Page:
Vegetables Category

Vegetables

Vegetables is a catch-all category that includes many of the edible parts of a plant, like stems, roots, flowers, tubers, and leaves. Some biological fruits that aren't very sweet, like tomatoes, squash, peppers, eggplants, and beans, are considered by cooks to be vegetables.

hair vegetable, black flossy moss, black moss, fat choy, hair seaweed
hair vegetable
The Chinese add this to soups and use it as a garnish. Look for it in Chinese markets and pharmacies. It grows in the Gobi Desert.
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hardneck garlic
hardneck garlic
Hardneck garlic retains the stalk in the center of the bulb. They tend to have stronger flavors and do not store as long as softneck garlic. Hardneck garlics include purple stripe, rocambole, porcelain, and others.
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haricot verts, French bean, French filet bean, French green bean
haricot verts
This is a very thin variety of green bean that's crisp, tender, and expensive. Don't confuse this with the haricot bean, which is a dry bean.
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Hass avocado, California avocado
Hass avocado
This is available year-round and has a rich flavor and creamy texture. The skin turns almost black when the avocado is ripe, which can camouflage bad bruises. This is the best variety by far for guacamole, but it turns a bit mushy in salads.
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hearts of palm, palm hearts, palmitos, swamp cabbage
hearts of palm
These are peeled cabbage palm buds, and they're terrific in salads or as a vegetable side dish. You can buy them fresh only in Florida, but the canned version is quite good.
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hedgehog mushroom, sweet tooth mushroom, wood hedgehog
hedgehog mushroom
Hedgehog mushrooms are similar to chanterelles in color and flavor.
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hijiki, hiziki
hijiki
Hijiki has a mild flavor, so it's a good choice if you want to slip a sea vegetable unobtrusively into your soups and stews in order to fortify them with calcium, iron, and other nutrients. When rehydrated, it roughly quadruples in size, so a little goes a long way.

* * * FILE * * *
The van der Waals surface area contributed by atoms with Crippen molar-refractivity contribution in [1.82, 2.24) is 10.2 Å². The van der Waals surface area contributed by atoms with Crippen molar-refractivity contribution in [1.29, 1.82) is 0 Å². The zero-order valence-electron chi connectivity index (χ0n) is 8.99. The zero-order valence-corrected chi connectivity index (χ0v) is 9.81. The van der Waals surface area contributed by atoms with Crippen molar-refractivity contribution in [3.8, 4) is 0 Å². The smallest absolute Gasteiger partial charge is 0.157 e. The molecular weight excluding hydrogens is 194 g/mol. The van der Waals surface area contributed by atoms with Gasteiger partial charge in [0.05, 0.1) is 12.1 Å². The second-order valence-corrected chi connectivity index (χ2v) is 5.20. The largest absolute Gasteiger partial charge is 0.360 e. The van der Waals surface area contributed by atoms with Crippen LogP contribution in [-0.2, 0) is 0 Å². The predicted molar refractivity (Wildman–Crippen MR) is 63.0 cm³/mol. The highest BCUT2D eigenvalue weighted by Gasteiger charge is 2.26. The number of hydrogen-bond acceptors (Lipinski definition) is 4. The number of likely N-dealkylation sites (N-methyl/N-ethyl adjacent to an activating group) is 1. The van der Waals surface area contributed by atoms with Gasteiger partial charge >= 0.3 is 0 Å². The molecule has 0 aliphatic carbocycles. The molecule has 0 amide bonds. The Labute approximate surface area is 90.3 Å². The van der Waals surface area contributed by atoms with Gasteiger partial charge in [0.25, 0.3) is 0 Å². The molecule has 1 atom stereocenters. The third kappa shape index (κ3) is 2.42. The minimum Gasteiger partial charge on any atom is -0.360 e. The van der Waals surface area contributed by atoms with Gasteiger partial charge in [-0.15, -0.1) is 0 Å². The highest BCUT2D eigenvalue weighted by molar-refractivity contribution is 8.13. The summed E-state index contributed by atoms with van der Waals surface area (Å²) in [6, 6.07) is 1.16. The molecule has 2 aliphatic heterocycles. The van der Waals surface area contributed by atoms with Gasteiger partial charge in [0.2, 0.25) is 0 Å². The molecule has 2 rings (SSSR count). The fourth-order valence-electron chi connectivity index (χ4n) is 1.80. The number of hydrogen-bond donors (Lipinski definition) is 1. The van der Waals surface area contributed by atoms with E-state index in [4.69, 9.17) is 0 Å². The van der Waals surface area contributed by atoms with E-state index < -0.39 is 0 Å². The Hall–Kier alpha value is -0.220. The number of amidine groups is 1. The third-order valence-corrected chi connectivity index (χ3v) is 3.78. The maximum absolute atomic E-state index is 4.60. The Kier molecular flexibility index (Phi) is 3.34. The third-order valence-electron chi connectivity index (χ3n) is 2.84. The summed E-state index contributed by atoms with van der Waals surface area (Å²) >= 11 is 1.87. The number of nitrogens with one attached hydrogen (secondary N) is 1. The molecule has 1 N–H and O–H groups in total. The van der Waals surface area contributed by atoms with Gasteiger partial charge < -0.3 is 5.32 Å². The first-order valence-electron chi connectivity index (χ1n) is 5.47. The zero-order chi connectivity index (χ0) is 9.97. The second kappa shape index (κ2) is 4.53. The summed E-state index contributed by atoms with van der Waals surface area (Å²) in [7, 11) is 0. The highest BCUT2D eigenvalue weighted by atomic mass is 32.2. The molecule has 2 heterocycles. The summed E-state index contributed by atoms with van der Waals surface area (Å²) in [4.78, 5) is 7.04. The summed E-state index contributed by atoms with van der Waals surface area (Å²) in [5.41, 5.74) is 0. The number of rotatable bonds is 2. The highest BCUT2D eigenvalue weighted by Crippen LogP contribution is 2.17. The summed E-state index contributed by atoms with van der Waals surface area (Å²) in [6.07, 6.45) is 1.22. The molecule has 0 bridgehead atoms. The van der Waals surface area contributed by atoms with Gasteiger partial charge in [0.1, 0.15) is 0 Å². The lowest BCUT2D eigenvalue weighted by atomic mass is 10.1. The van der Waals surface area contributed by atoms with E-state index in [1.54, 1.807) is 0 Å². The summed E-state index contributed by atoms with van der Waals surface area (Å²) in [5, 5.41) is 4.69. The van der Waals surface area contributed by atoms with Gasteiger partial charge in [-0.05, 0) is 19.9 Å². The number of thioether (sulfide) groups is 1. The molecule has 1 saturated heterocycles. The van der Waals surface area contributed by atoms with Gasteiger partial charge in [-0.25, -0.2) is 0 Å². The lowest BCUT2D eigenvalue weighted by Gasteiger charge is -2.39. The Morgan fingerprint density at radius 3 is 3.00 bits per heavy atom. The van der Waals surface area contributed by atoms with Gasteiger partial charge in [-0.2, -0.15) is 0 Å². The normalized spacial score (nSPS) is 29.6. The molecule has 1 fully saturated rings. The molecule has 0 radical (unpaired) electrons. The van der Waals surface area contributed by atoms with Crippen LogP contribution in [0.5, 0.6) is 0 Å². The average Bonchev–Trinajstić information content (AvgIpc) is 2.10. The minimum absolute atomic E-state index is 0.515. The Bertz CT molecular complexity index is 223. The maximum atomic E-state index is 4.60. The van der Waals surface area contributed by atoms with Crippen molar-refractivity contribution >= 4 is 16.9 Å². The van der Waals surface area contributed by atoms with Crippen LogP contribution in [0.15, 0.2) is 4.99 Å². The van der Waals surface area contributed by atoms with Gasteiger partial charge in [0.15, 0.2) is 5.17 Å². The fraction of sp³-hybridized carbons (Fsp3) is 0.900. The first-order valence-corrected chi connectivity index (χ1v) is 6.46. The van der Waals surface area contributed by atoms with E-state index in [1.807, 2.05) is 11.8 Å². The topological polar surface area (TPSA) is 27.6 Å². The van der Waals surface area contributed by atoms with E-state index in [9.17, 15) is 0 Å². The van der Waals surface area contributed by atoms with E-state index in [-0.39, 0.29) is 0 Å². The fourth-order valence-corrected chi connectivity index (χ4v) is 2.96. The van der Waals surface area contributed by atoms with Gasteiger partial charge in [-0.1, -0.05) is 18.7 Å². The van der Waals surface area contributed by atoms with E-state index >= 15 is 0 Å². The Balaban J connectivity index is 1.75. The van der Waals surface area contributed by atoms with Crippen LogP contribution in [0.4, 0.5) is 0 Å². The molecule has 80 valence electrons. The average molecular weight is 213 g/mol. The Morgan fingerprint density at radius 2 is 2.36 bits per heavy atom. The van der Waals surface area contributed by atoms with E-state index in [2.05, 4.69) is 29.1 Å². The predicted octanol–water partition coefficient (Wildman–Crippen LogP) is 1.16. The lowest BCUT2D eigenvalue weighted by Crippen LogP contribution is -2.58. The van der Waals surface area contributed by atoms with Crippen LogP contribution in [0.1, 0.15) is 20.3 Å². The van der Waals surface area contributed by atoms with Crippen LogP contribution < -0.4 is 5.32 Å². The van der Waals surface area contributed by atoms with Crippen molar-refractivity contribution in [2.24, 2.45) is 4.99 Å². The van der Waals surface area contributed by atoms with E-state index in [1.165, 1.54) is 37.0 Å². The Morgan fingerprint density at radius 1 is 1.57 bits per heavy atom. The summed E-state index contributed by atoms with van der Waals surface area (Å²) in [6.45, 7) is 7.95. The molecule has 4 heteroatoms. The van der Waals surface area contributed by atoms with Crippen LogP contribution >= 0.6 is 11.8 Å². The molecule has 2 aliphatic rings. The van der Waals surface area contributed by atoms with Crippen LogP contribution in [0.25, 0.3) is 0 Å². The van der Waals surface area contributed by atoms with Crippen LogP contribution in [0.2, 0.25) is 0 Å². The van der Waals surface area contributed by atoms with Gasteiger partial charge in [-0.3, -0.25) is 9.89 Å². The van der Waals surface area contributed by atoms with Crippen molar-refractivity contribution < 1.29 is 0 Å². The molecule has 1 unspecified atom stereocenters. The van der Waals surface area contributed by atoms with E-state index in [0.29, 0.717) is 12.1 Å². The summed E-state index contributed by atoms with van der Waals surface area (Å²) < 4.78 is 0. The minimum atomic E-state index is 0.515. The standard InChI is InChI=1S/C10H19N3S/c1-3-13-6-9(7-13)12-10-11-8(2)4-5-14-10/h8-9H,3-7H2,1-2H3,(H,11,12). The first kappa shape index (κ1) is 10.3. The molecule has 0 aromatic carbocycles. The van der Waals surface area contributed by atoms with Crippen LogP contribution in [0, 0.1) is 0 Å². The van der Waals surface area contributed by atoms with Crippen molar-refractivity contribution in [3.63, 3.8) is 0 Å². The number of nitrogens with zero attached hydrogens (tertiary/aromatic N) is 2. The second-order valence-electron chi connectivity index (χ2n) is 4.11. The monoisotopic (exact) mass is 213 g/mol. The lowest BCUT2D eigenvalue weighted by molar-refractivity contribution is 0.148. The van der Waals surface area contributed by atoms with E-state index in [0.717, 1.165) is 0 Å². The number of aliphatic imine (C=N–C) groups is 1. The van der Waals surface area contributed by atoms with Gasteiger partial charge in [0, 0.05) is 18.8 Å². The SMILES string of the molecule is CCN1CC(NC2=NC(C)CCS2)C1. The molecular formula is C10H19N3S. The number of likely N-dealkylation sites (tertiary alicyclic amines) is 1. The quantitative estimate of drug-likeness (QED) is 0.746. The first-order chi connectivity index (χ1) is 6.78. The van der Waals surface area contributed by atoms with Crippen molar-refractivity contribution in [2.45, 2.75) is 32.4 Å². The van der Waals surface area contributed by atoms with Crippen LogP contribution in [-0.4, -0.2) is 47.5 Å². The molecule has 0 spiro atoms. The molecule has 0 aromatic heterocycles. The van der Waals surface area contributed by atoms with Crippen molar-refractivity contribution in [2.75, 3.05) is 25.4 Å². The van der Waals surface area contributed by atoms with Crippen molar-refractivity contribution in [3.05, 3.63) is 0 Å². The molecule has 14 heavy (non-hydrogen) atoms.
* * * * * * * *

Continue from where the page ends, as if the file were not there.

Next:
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Holland bell pepper
Holland bell pepper
These are like bell peppers, only they're sweeter and have thicker walls. They come in different colors.
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Hondroelia olive
Hondroelia olives
This is a juicy, meaty olive.
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horseradish, German mustard, khren, kren, Meerrettich
horseradish
This is a very pungent brown root that's usually peeled and grated to make a condiment for meats. Its intense flavor and aroma dissipate quickly when exposed to air, so it should be grated just before serving or mixed with something sour (like vinegar, lemon juice, or beet juice) to lock in the heat. It's easiest to use a blender or food processor to grate it. Fresh horseradish is surprisingly potent, so make sure your kitchen is well ventilated, wear rubber gloves, and don't rub your eyes.
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Hubbard squash
Hubbard squash
This variety has tasty flesh, but it's too large for many families to handle and the rind is hard to cut though. Some grocers cut them into smaller pieces before putting them out.
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huitlacoche, corn smut, cuitlacoche, huitlacoche Italian brown mushroom
huitlacoche
This is a fungus that forms black kernels on ears of corn in damp weather. It's a prized delicacy in Mexico, and tastes a bit like wild mushrooms. You can get it fresh or frozen by mail order, or canned in some Hispanic markets. WARNING: May cause contractions in pregnant women.